Friday, December 04, 2020

St. Augustine Beach's whiny 31-year City Manager, BRUCE MAX ROYLE, Emits Self-Evaluation Lacking in Self-Insight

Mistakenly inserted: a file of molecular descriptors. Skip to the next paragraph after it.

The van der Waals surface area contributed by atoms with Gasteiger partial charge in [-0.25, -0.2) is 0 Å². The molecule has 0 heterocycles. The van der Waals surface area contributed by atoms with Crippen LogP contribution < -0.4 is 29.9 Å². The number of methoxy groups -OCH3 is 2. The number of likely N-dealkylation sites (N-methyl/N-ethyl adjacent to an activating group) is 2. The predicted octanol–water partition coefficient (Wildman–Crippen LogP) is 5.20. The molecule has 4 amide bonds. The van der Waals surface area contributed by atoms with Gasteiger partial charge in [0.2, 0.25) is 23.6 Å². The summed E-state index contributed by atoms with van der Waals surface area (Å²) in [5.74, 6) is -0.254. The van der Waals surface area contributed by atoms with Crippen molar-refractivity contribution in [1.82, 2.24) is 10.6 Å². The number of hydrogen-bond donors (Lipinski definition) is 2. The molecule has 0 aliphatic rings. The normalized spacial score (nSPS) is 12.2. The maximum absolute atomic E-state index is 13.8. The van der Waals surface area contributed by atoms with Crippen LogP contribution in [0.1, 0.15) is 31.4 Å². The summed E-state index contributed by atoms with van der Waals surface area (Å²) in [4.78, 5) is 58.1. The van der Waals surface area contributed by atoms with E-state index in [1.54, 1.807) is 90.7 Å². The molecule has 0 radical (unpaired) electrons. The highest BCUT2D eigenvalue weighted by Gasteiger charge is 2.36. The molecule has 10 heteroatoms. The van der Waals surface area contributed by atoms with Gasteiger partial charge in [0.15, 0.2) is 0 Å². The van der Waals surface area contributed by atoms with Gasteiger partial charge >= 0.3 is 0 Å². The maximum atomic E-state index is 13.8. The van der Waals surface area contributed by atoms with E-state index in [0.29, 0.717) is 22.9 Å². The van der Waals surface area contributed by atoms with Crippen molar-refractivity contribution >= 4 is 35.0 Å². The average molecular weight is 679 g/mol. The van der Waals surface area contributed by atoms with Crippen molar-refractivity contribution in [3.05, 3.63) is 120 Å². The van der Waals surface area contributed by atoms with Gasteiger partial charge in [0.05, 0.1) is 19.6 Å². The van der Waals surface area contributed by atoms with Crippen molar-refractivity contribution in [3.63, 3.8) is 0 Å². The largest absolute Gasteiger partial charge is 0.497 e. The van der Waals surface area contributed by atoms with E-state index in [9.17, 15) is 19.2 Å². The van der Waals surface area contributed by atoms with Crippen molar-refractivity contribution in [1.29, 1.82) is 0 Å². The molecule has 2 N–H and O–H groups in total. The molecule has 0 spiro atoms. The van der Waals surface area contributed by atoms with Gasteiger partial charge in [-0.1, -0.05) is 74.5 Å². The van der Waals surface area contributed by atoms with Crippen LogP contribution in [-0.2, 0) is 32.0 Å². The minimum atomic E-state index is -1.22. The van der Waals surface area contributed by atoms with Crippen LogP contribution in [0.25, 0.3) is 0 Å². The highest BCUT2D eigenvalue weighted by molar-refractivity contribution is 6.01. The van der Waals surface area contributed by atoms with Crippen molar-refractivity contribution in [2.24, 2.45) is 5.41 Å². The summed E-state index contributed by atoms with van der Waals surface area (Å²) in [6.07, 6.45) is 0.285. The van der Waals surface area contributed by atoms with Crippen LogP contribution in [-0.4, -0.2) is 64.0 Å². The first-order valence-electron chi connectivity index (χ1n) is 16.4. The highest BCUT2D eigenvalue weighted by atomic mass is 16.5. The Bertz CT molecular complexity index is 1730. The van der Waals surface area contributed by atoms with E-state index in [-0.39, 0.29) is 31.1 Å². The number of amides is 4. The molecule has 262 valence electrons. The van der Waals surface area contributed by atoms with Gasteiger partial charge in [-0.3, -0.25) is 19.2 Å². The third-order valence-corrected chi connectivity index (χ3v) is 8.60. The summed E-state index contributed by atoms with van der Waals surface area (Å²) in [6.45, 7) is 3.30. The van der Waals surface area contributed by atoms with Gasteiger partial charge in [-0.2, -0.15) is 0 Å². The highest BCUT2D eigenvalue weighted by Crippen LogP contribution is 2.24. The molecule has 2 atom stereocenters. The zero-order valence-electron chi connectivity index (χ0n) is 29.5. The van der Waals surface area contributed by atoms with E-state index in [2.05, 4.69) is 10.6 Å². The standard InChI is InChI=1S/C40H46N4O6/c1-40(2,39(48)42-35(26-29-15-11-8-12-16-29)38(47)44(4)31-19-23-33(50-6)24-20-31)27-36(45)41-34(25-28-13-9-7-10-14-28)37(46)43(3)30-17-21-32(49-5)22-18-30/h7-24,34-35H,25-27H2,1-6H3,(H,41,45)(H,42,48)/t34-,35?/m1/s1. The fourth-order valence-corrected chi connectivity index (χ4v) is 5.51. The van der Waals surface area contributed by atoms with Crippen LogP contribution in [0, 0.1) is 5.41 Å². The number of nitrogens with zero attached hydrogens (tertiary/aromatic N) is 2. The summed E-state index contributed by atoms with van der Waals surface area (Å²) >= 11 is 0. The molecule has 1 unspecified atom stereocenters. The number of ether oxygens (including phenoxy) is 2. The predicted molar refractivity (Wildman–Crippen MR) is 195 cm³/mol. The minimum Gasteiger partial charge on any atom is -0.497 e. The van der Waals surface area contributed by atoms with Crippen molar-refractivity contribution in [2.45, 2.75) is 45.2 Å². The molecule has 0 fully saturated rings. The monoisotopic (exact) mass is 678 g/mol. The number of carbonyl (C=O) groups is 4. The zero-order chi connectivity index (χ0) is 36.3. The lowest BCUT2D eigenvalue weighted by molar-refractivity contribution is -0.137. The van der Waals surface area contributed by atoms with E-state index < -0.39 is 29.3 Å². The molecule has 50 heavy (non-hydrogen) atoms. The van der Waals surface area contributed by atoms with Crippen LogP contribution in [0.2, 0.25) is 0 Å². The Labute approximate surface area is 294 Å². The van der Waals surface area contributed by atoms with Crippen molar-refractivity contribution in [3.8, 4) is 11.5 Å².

Oddly, ROYLE does not use as criteria the City Charter. Wonder why? Memorandum TO: FROM: DATE: SUBJECT: Mayor England Vice Mayor Kostka Commissioner George Commissioner Samora Commissioner Rumrell· - ~ ..,.- Max Royle, City Managpv-......- November 25, 2020 Evaluation INTROD UCTI ON MEMORANDUM At your January 14, 2020, continuation meeting, you directed that you be reminded in October 2020 to begin the 2020 reviews of the Police Chief and City Manager's work performance. That reminder was provided. Also, there was a follow up request to you about each of you scheduling a meeting with me for my evaluation. I suggested that there was no need to do one for Chief Hardwick because, now that he has been elected Sheriff of St. Johns County, he no longer is employed by the City. As no individual meetings for my evaluation have been scheduled and as the agenda material for your December 7th meeting must be prepared early because of the Thanksgiving Day holiday, Mayor England suggested that I do a self-evaluation for you. You can used it as a guide at your December JI" meeting for your collective evaluation of my work performance. For it, I have based my self-evaluation on five criteria: 1. Communication 2. Budgeting 3. Follow-Through on Commission Directives 4. Management o f Staff 5. Adherence to Ethical Standards Below I provide information about each criterion and what I have done during 2020 to meet the requirements of each. 1. COMMUNICATION Besides ethical lapses, such as misuse of a city's credit card or romantic involvement with a subordinate employee, a city manager's failure to communicate is one of the main causes for dissatisfaction with a manager's performance. I have accordingly made it a top priority in both the past year as well as the many years I have worked for the City. This is shown by the following: The monthly report on the activities of the various departments and on major projects, so that the Commission is informed about them. The report is in the agenda book for each Commission meeting and available online for the public to read. A Meeting OatG 12- 7- 20 The pending report on various matters, issues, projects, etc., that I prepare and update monthly that is also in each Commissioner's agenda book and available online for the public. The City Hall Update report and article that I write for City's monthly e-newsletter. The preparation of reports and memos for Commission meetings, so that the Commission can make decisions, move the City forward and accomplish the public's business. The reports and memos are also available for the public to read. The distribution of the agenda books to the Commission and the posting of the information in them for the public a week before every regular meeting. The coordination with department heads of the reports they prepare for Commission meetings for decisions by the Commission. The submission each month to the Commission ofthe Finance Director's report and my memo of explanation about the City's current budget. Answering emails and telephone calls from Commissioners, the public, other governmental agencies the same workday they are received. Forwarding complaints and concerns from residents about problems, issues, etc. to the appropriate department head for action and informing the residents what I have done. To see me in person, the proverbial "open door" is my policy, so t~at Commissioners, members of the public, and City employees can see me immediately without having to schedule an appointment. Attendance by Zoom or conference call meetings with other governmental officials. Otherwise, in-person meetings would be held as was done before the pandemic with Hunter Conrad, John Regan, and elected and appointed officials at the Northeast Florida League of Cities' monthly meetings. Having a department head meeting each month to discuss problems and issues of possible mutual concern. Supported in 2020 keeping the Communications and Events Coordinator's position because the employee is crucial for communication with the public and to provide transparency about the City's activities. Communicating and coordinating by daily, informal, one-on-one meetings with the City Clerk, Finance Director, and Building Official, to discuss what they are doing; meeting on an as-needed basis with the IT staff; and meeting several times a week in person or by telephone with the Public Works Director about projects and other matters. REQUESTED COMMISSION ACTION: As a group discuss the quantity and quality of my communications in 2020 and if improvements are needed that you collectively decide what those improvements should be. B 2. BUDGETING How the City's money is handled and accounted for is critical for the City's operations. I have read an occasional "horror story" of managers in other cities who have not kept their elected board informed of the City's financial condition; or not taken steps to improve their city's financial condition by proposing additional revenue sources, if needed, or reducing expenditures, or both; or, worst of all, being so inattentive to their city's financial condition that a sudden gap in revenue appears, or a major expense that should have been seen foreseen suddenly appears, putting the city in a state of financial emergency. Fortunately, I have hired a very able and conscientious Finance Director who brings to my immediate attention any problems or concerns she has about the City's budget and who is pro-active about dealing with those problems or concerns before they become unmanageable and an emergency. I review carefully the monthly financial report prepared by the Finance Director and provide it to the Commission. Each workday the Finance Director and I discuss some aspect of the current budget, such as budget resolutions that may be needed, or a deadline for submission of a grant. The conversations are more intense and detailed during the time the Director prepares the budget for the upcoming fiscal year. To meet the City's ongoing need for revenue, I proposed in 2020 a new non-ad valorem assessment for the collection of household waste, special waste, and recyclables. The Commission agreed with this proposal. Also, in 2020, I proposed with the Public Works Director a stormwater utility fee to be dedicated to only improvements to the City's drainage facilities. You asked that this topic be brought back to you in the spring of 2021. During the 31 years that I've worked for the City, it has never had a financial emergency due to either overspending or under estimating of revenues, and has not been subject to a criminal investigation because an employee stole money from the City or misused its other resources. REQUESTED COMMISSION ACTION: It is that you discuss my handling of the City's budget, and if improvements are needed that you collectively provide directives you think I need to follow in 2021 to accomplish those improvements. 3. DIRECTIVES Another way city managers sabotage themselves is by ignoring requests from their elected board that the managers attend to this or that problem or assignment. During each Commission meeting, I take notes about actions you want me or other staff members to take. The City Clerk does the same and provides a list to me the morning after your meeting. Some of the actions requested by your directives become part of the monthly pending report. Others are forwarded to the appropriate department head for action. This is a procedure that is consistently followed to ensure that there is follow up on matters about which you are concerned. The setting of directives is an important tool that gives me direction as to what you individually and collectively think needs attention. REQUESTED COMMISSION ACTION: To decide whether I have met this standard during 2020. If not, then that you collectively approve directives for me to meet this standard in 2021. C 4. MANAGEMENT OF STAFF Critical to the success of any organization with employees is how they are managed. Poor management of staff is shown when a manager does the following to employees: takes credit for ideas proposed by them and/or decisions they have made; is verbally abusive and criticizes employees publicly or by email; creates a hostile work environment by throwing tern per tantrums and/or making unreasonable demands; is critical and finds fault; doesn't propose constructive solutions to problems that employees may have; plays the "gotcha" style of management, which focuses on surprising employees with criticism for something not being done, or for what the manager deems is being done incorrectly, The most telling sign of mismanagement of employees is turnover: Employees leave to escape a manager who either creates a toxic, not a positive, work environment, or does not follow the best practices of employee management, or because of ego or other reasons treats employees poorly. A best practice of personnel management is following the concept of servant leadership. In summary, the servant-as-leader website describes the concept as: "A servant-leader focuses primarily on the growth and well-being of people and the communities to which they belong. While traditional leadership generally involves the accumulation and exercise of power by one at the 'top of the pyramid,' servant leadership is different. The servant-leader shares power, puts the needs of others first and helps people develop and perform as highly as possible." Thus, in servant leadership, the focus is on "We" and not on "I." The "We" are the employees, including the manager, who work for the organization and the customers, or in the public sector, the citizens, whom the organization serves. Under servant leadership, the job of the manager isn't to look good or win an award, but to make the employees look good and win the awards. Also, it's to facilitate and make easier the employees' work. Servant leadership is a concept I've followed since I was first appointed a city manager in 1977 in another city because it is constructive, emphasizes the positive, and I've seen many times that it brings out the best in employees. My emphasis ofthe positive and servant leadership is shown by: My encouragement of employees to better themselves by seeking more training or higher education. Consistently crediting employees for their ideas and actions that have resulted in improvements to the organization and tne services it provides. Setting consistent standards of service to the citizens and the Commission and help the employees meet those standards. Supporting new technology, new ways of doing things suggested by the employees that aren't "nice-to-have bells and whistles" but are suited for a small city, will genuinely improve the organization and are within the City's financial means to acquire and maintain. Setting of goals cooperatively with the employees rather than imposing goals on them. Not taking sides in disputes between employees. Using punishment as the last resort to resolve an issue with an employee. D Not micromanaging a department head and how he/she carries out his/her responsibilities. Adhering to the chain of command and not undermining a department head by encouraging or accepting complaints by subordinate employees who try to circumvent the chain of command. There are five employees who report directly to me: City Clerk, Finance Director, Public Works Director, IT Manager, and Building Official. For my evaluation, I suggest the key questions concerning my management of them are: 1. 2. 3. Have any resigned during the past year? Is the Commission aware of any actions by me during the past year involving those five employees that have resulted in complaints about how I have treated any of them or how they have managed their respective departments? From your interactions with those five, do you believe that their morale is high? If not, is the cause any actions or decisions that I have made? REQUESTED COMMISSION ACTION: That you discuss my management durir1g 2020 of the five employees who report directly to me, whether you are aware of any areas where I need to improve my management of them, and, if you deem that improvements are needed, that you collectively agree on what those improvements are. 5. ADHERENCE TO ETHICAL STANDARDS As I noted above, city managers get into ethical trouble for such actions as misusing city credit cards or being romantically involved with a subordinate employee. There are also in the public record instances of other common ethical lapses, such as managers accepting gifts above a certain value, using city employees to work on the manager's home, doing favors for certain citizens or even for one of the elected officials of the city that employs the manager. In broad terms, actions that may raise questions about a manager's 11 ethical conduct are always those that concern and the elected board that represents them. However, an action that is not an ethical lapse by a manager is accepting cookies or a cake, or something else of minimal value from someone with whom the City has a business relationship or may have one in the future, or from employees who may buy a cake to celebrate the manager's birthday in the office. If a cake is enough of an enticement to cause a manager to commit an ethical lapse, then he or she has a sweet tooth as well as a lack of judgment/ethics problem. In 2020, I have: 1. Not accepted any gifts of any value or even of no value from persons with whom the City does business or may in the future do business with. 2. Done any actions, made any decisions, that could be construed as doing a favor for someone with or even without the expectation of getting something in return from them for my personal benefit or the benefit of a friend, family member or an associate. 3. Done any actions, made any decisions, that gave anyone, such as a member of the public, a City Commissioner, or an employee an advantage or right that's not available to anyone else. 1," the manager, and not "We," the employees, the citizens E